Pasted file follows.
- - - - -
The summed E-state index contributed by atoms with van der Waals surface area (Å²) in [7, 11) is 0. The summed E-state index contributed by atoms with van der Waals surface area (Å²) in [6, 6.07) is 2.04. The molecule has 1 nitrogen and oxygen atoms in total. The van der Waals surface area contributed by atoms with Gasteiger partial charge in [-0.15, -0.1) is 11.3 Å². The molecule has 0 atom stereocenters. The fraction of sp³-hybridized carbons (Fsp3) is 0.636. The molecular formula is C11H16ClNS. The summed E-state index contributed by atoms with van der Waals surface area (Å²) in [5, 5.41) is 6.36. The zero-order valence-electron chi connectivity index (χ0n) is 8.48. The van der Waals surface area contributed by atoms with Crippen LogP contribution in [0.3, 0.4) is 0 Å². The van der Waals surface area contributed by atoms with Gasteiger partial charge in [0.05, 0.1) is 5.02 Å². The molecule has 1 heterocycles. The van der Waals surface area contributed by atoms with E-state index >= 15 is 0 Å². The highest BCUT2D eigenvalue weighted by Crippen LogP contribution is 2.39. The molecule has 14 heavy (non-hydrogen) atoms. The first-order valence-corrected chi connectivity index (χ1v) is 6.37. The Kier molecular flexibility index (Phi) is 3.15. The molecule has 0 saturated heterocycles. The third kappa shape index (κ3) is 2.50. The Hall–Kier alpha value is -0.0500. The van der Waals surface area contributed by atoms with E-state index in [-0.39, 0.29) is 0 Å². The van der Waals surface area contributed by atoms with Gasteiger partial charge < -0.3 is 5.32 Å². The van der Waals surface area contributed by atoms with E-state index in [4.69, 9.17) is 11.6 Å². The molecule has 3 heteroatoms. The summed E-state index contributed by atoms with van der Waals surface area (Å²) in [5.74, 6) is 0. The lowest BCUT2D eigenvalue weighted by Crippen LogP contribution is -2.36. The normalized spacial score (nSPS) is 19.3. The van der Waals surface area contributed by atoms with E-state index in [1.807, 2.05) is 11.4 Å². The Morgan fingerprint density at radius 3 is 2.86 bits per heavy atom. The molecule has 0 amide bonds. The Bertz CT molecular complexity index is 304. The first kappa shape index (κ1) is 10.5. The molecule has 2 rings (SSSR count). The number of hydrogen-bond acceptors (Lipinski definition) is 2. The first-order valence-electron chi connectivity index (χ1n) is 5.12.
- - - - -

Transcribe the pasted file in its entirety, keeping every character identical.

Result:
The summed E-state index contributed by atoms with van der Waals surface area (Å²) in [7, 11) is 0. The summed E-state index contributed by atoms with van der Waals surface area (Å²) in [6, 6.07) is 2.04. The molecule has 1 nitrogen and oxygen atoms in total. The van der Waals surface area contributed by atoms with Gasteiger partial charge in [-0.15, -0.1) is 11.3 Å². The molecule has 0 atom stereocenters. The fraction of sp³-hybridized carbons (Fsp3) is 0.636. The molecular formula is C11H16ClNS. The summed E-state index contributed by atoms with van der Waals surface area (Å²) in [5, 5.41) is 6.36. The zero-order valence-electron chi connectivity index (χ0n) is 8.48. The van der Waals surface area contributed by atoms with Crippen LogP contribution in [0.3, 0.4) is 0 Å². The van der Waals surface area contributed by atoms with Gasteiger partial charge in [0.05, 0.1) is 5.02 Å². The molecule has 1 heterocycles. The van der Waals surface area contributed by atoms with E-state index >= 15 is 0 Å². The highest BCUT2D eigenvalue weighted by Crippen LogP contribution is 2.39. The molecule has 14 heavy (non-hydrogen) atoms. The first-order valence-corrected chi connectivity index (χ1v) is 6.37. The Kier molecular flexibility index (Phi) is 3.15. The molecule has 0 saturated heterocycles. The third kappa shape index (κ3) is 2.50. The Hall–Kier alpha value is -0.0500. The van der Waals surface area contributed by atoms with E-state index in [-0.39, 0.29) is 0 Å². The van der Waals surface area contributed by atoms with Gasteiger partial charge < -0.3 is 5.32 Å². The van der Waals surface area contributed by atoms with E-state index in [4.69, 9.17) is 11.6 Å². The molecule has 3 heteroatoms. The summed E-state index contributed by atoms with van der Waals surface area (Å²) in [5.74, 6) is 0. The lowest BCUT2D eigenvalue weighted by Crippen LogP contribution is -2.36. The normalized spacial score (nSPS) is 19.3. The van der Waals surface area contributed by atoms with E-state index in [1.807, 2.05) is 11.4 Å². The Morgan fingerprint density at radius 3 is 2.86 bits per heavy atom. The molecule has 0 amide bonds. The Bertz CT molecular complexity index is 304. The first kappa shape index (κ1) is 10.5. The molecule has 2 rings (SSSR count). The number of hydrogen-bond acceptors (Lipinski definition) is 2. The first-order valence-electron chi connectivity index (χ1n) is 5.12.